Are you in the mood for a little citrus growing? If you have the privilege of owning a greenhouse on your property, you can easily do just that. There are plenty of citrus fruits that you can quickly grow in greenhouses, even in very cold climates. Here are 5 of the very best examples of citrus fruits that you can easily grow in your very own greenhouse.
The Amanatsu is one of the rarest and most interesting members of the citrus family. They are so unique and marvelous that experts can’t even agree as to their exact origins. It’s well known that they hail from the nation of Japan. Most scientists, but not all, believe they are a hybrid of pomelo and sour orange.
What millions of people can all agree on is that Amanatsus have a unique and very refreshing flavor. Their pulp and juice are used in all kinds of sweet dishes. They are especially prized in ice cream. The Amanatsu has also proven to be a popular member of the citrus family to grow in private greenhouses around the world.
Keep in mind that the Amanatsu can be very sour when first grown. This is the main reason that they are generally stored for a while to ripen after being harvested. If your first taste of an Amanatsu is more sour than sweet, don’t panic. Give it a little time to reveal its sweet side. This is one citrus harvest that is worth waiting for.
2. Meyer Lemons
If you really want to go for something rare and delicious, why not try raising some Meyer lemons in your greenhouse? This is another rare member of the citrus family. Meyer lemons are a three way cross between a lemon, a pomelo, and a tangerine. As a result, they have a unique flavor that is more sweet than sour; tangy yet still tasty.
At first glance, you may not even be able to tell a Meyer lemon from the run of the mill lemon that you can easily get at a grocery store. The difference is that Meyers tend to be a tiny bit smaller. They are also a good deal less tart than the more common lemons we tend to be used to. The flavor they yield is quite sweet and mild, making them ideal for desserts.
Why not try raising some delicious kumquats in your greenhouse? These tangy treasures are a much loved member of the orange family. Because they are so rarely in season, they are hard to find in the Western world. But if you have a controlled area to grow them in, you can have them on your plate in short order.
The kumquat is one of the few members of the citrus genus that doesn’t have to be peeled before you eat it. Its skin is thin, delicate and quite tasty. You can devour it along with the rest of this delicious and nutritious fruit. For sheer delight, the kumquat is one of the most desired and hotly sought after members of the citrus group.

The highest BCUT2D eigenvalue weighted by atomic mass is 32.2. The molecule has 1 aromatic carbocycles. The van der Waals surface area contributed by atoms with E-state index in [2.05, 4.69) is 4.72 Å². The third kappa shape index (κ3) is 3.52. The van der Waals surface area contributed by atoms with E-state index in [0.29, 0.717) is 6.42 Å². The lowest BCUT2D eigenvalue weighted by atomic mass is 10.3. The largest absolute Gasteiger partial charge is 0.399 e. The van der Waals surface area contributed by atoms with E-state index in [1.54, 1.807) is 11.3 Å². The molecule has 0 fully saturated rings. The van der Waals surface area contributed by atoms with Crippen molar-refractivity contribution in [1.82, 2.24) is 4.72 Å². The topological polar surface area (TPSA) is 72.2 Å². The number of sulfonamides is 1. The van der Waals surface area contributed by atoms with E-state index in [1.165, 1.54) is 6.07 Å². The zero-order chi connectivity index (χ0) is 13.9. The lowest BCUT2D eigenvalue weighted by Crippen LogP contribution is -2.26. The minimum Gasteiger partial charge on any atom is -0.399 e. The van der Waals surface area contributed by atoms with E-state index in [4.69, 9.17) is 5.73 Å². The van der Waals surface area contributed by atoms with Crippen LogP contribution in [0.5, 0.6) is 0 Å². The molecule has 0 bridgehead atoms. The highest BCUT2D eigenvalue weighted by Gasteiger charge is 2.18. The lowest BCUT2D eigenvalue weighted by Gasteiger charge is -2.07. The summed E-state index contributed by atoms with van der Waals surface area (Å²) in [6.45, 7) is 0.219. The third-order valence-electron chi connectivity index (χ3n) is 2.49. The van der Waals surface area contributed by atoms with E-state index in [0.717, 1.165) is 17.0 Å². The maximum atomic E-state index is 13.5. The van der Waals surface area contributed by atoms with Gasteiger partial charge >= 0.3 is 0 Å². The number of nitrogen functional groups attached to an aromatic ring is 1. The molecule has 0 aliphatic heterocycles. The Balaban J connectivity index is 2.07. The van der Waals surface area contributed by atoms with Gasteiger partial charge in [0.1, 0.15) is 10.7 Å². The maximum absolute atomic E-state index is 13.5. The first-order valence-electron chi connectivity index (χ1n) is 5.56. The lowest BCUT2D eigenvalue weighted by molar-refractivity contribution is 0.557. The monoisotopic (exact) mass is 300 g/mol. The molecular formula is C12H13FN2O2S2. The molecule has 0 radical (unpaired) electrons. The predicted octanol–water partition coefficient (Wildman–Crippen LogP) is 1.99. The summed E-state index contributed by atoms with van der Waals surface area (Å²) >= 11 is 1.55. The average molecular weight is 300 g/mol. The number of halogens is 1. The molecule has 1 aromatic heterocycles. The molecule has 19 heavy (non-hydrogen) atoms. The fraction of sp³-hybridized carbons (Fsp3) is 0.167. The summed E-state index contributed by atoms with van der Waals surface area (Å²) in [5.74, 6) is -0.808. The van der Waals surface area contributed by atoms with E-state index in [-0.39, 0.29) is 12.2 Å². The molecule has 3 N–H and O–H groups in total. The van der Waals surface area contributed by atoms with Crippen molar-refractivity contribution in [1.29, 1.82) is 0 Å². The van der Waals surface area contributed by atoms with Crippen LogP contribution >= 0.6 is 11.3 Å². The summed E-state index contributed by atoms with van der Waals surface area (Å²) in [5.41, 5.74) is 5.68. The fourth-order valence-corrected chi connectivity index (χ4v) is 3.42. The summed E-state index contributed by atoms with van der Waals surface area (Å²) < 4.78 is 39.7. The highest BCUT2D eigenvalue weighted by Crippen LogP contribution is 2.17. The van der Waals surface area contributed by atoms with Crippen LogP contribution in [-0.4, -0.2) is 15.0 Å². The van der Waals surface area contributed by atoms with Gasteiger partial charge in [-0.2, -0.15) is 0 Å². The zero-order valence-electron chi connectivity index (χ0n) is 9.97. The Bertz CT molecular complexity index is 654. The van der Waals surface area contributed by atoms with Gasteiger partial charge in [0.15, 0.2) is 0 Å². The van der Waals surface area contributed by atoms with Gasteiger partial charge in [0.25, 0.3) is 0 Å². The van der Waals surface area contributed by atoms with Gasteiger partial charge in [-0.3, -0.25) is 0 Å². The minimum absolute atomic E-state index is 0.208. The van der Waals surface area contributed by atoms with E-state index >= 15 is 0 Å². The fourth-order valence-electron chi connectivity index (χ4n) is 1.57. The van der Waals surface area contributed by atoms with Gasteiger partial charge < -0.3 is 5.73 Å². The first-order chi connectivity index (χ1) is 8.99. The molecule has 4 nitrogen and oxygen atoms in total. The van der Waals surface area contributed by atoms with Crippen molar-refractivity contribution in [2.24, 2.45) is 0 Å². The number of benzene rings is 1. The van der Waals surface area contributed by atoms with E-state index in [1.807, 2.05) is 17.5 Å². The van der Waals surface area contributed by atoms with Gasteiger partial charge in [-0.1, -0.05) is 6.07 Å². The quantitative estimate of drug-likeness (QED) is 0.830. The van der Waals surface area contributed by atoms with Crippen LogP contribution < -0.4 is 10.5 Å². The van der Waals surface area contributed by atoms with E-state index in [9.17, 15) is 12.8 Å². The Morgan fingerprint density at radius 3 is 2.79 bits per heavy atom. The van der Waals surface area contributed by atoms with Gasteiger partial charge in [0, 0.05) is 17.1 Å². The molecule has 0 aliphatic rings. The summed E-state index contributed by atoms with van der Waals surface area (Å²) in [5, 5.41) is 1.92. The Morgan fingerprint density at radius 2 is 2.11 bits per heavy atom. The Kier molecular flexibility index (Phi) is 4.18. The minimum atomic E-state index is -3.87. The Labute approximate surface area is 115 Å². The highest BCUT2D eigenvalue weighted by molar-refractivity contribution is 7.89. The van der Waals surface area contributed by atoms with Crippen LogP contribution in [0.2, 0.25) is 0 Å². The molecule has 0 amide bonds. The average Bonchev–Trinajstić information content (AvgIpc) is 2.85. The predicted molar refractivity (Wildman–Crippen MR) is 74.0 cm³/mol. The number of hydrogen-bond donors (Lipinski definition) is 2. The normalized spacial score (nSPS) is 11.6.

4. Ugli Fruit
The Ugli fruit, or Jamaican Tangelo, is packed with flavor that’s surprisingly delicious. You may not know it when you look at it, though. They seem to be the hybrid spawn of a half orange and half tangerine tree somehow mating with a grapefruit tree.
But this is not the end of the story. The Ugli fruit is very little known in the United States. Part of the reason is because it’s, well, ugly. You’d never suspect they were worth tasting. But it turns out that taking a chance will yield rewards. The Ugli has a tangy sweet grapefruit taste that is worth taking the time to get to know.
5. Rangpur Lime
Are you a big fan of cocktail drinks? If so, chances are good that you have tasted a Rangpur lime without even being aware of it. These members of the lime family hail from Rangpur in India. Unlike your standard green lime, the Rangpur is bright orange. But the exciting twists don’t end here.
You should also note that the Rangpur lime, despite being a close relation, does not taste anything like the limes you know. Instead of being sharp, acidic and tangy, it has more of a smoky, musky flavor. Add in a bare hint of sweetness and you have the perfect ingredient to top off a wide variety of the world’s most popular cocktails.
Time to Grow Greenhouse Citrus
More and more people are taking up the banner of home cultivation. The fruits that grace your table will taste even sweeter when you have had the satisfaction of growing them yourself. You can also enjoy the comfort that comes from knowing that the fruit you cultivate doesn’t come with the large carbon footprint that citrus often does in European and North American supermarkets. The time to grow your own citrus is now.